Background: The posterior mediastinum is the preferred location for reconstruction following esophagectomy. Occasionally alternative routes are required. We examined patient outcomes of esophageal reconstruction in order to determine whether substernal reconstruction (SR) is an equivalent alternative to orthotopic placement. Methods: Following IRB approval, we performed a retrospective review of all patients who underwent an esophagectomy from 1988-2014. Only patients reconstructed with a gastric conduit and cervical anastomosis by either substernal or posterior mediastinal (PM) routes were included in the study. Endpoints assessed included anastomotic leak rate, post-operative complications, reoperation, hospital length of stay, and 30-and 90-day mortality. Results: Thirty-three patients underwent SR and 182 had a PM gastric conduit with cervical anastomosis. The SR pathology was predominantly benign while PM was mostly malignant. Sixteen SR patients had a delayed reconstruction after prior diversion. Mean hospital LOS was longer in the SR group (P < 0.001). There was no significant difference in 30-and 90-day mortality. PM patients had significantly fewer respiratory complications (P < 0.04), reoperations (P < 0.04), and transfusions (P < 0.0001) and a trend towards fewer anastomotic leaks (17.1% vs. 30.3%; P < 0.09). Conclusions: This single institution experience demonstrated no significant difference in mortality between substernal and PM reconstruction following esophagectomy. However, SR was associated with significantly increased LOS and morbidity, including a trend toward increased anastomotic leaks. SR reconstruction should probably be considered an option of last resort.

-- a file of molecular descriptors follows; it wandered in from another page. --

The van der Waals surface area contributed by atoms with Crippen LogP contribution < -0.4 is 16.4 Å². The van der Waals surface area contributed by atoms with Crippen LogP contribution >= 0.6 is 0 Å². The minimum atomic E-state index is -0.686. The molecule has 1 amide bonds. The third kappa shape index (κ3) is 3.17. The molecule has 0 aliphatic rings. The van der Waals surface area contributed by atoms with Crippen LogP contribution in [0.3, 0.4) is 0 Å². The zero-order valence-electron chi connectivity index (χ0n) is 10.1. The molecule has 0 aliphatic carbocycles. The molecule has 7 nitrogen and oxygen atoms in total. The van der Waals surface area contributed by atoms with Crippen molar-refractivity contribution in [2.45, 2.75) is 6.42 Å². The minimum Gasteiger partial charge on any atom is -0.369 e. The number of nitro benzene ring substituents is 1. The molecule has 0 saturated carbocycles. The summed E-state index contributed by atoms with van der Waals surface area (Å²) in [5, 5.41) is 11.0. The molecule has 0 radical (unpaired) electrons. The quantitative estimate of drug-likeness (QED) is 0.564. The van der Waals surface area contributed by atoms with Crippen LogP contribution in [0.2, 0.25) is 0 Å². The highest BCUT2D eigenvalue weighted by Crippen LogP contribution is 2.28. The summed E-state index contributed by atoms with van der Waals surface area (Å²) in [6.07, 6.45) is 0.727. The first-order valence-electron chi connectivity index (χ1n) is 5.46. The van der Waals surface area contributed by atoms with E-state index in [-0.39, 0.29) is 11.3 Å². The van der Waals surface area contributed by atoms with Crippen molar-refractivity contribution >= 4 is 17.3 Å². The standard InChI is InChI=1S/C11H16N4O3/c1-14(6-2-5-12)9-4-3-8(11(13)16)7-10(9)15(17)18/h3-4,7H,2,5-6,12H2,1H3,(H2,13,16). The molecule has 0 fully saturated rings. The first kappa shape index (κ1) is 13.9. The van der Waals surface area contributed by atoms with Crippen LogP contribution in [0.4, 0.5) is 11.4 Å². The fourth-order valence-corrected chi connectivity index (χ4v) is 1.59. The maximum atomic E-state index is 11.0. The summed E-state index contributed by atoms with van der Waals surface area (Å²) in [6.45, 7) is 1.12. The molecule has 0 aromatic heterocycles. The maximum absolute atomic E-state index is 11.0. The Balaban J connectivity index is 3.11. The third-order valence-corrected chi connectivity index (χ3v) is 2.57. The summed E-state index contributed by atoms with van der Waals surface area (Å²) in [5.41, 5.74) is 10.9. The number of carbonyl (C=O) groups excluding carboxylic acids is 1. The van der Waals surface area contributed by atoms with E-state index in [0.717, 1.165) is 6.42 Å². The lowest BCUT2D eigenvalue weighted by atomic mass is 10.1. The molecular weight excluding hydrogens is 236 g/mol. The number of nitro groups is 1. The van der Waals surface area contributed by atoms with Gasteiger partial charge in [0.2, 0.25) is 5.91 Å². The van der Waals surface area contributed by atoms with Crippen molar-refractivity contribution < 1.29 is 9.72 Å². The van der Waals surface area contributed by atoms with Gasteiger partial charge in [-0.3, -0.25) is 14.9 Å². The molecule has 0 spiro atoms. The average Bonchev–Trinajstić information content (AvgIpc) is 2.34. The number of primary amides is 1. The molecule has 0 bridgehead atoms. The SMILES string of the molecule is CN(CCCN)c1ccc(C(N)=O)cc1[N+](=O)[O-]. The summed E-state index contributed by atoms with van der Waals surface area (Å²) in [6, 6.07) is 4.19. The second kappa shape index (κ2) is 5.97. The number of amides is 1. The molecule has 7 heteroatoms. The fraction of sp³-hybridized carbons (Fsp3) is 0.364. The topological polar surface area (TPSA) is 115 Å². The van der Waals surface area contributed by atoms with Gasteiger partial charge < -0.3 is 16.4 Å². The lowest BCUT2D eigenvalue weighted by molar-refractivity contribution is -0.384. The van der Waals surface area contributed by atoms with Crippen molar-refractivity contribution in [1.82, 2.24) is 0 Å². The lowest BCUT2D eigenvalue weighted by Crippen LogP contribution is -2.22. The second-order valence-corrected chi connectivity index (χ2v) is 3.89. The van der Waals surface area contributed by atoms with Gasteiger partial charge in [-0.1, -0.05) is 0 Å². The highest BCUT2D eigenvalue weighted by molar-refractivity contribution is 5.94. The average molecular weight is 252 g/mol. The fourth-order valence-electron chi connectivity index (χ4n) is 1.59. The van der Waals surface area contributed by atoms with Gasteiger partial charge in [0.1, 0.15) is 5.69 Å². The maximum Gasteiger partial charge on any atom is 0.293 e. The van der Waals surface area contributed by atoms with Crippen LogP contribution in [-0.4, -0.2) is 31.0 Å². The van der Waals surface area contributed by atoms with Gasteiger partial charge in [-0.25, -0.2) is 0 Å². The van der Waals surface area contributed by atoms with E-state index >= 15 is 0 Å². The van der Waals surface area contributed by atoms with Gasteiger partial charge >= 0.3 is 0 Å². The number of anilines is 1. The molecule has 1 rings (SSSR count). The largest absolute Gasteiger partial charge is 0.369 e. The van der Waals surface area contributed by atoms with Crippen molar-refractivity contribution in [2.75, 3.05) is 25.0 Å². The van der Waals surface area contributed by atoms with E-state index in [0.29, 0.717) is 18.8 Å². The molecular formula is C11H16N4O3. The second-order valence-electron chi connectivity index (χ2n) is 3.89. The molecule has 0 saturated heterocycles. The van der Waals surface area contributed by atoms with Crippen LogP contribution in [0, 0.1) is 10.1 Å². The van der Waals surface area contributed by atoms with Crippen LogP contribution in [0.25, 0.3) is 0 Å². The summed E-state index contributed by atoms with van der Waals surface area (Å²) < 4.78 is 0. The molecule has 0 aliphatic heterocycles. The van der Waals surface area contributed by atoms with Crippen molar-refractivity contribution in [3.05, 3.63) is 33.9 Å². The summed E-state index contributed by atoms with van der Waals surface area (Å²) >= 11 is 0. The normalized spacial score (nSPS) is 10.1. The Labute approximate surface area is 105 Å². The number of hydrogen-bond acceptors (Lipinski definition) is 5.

ASJC Scopus subject areas
- Pulmonary and Respiratory Medicine